Laboratory for Topological Matter

Topology at Bad Ragartz 2009
(Linea del Tempo continuo · Silvio Santini)

In the Laboratory for Topological Matter we study the influence of topology on the electronic structure, magnetic properties, and phase transitions. The studies systems include, among others, various types of topological insulators, Dirac, Weyl and related semimetals, skyrmions, transition metal oxides, and multiferroic materials. The topological properties are investigated using a variety of photon-based spectroscopic techniques such as ARPES and RIXS both at the Swiss Light Source of the Paul Scherrer Institute and at the LACUS laser facility at the EPFL. Special attention is paid to the reciprocal space spin textures of materials and the possibility to actively influence these.

Fermi surface of the TI PbBi4Te7 with spin texture and spindle torus Fermi surface of BiTeI
Tom van Waas (middle) with the other prize winners © 2022 Swiss Physical Society

Tom van Waas wins SPS best poster award

— At the 2022 SPS meeting, held in Fribourg from 27 – 30 June, Tom van Waas has won one of the three best poster awards for the work started as a MaNEP internship student in our group. The title of the poster is "Bayesian inference on electron-boson interaction from ARPES self-energies" and deals with an efficient method to extract the self-energies and Eliashberg function from high resolution angle-resolved photoemission spectroscopy (ARPES) data.

© 2022 EPFL

The first 10 PhD students selected in the 100 PhDs programme!

— The joint EPFL-UM6P initiative "Excellence in Africa" has now released the names of the first 10 students selected after the 1st call for proposals of the 100 PhDs for Africa programme.

Electronic structure of clean (left) and oxidised (right) InAs(111)© G. Aeppli 2022 EPFL

Towards compact quantum computers, thanks to topology

— Researchers at EPFL and PSI have compared the electron distribution below the oxide layer of two semiconductors. The investigation is part of an effort to develop particularly stable quantum bits –and thus, in turn, particularly efficient quantum computers. They have now published their latest research, which is supported in part by Microsoft, in the scientific journal Advanced Quantum Technologies.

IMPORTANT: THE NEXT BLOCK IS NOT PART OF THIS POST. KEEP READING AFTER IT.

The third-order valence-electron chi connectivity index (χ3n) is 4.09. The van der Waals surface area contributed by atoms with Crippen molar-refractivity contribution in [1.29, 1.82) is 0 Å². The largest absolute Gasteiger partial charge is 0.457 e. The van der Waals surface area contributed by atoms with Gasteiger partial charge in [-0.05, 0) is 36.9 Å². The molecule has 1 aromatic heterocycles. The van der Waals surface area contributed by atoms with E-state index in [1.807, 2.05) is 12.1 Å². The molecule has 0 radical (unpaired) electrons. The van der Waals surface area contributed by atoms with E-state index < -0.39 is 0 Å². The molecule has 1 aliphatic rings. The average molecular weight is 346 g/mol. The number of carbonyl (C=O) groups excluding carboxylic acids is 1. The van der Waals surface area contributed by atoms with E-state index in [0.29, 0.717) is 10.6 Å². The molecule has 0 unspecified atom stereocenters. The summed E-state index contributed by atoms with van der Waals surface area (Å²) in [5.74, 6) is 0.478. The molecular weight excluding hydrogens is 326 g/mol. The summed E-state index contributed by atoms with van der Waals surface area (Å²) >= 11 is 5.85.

Theoretical and experimental observation of the unpaired Weyl points © 2021 PSI

Unpaired Weyl Point observed for the first time in crystalline solid

— It is widely believed that the appearance of Weyl fermions in solids is restricted by the well-known Nielsen-Ninomiya no-go theorem proposed during the 1980s, which states that zero dimensional (0D) Weyl nodes in topological semimetals should always appear in pairs with opposite chiral charges in 3D momentum space. As a consequence, the projections of the Weyl nodes on the surface Brillouin zone are always connected by Fermi arcs. Considerable theoretical efforts have been dedicated to search for unpaired Weyl fermions beyond this no-go theorem, as such a discovery would carry major fundamental implications. 

Credit: Hugo Dil (EPFL)

Observation of triple-point Fermions

— An international study, led by EPFL, has discovered a material that gives rise to rare, “triple-point” Fermions. The researchers have been able, for the first time, to identify the spins associated with them.

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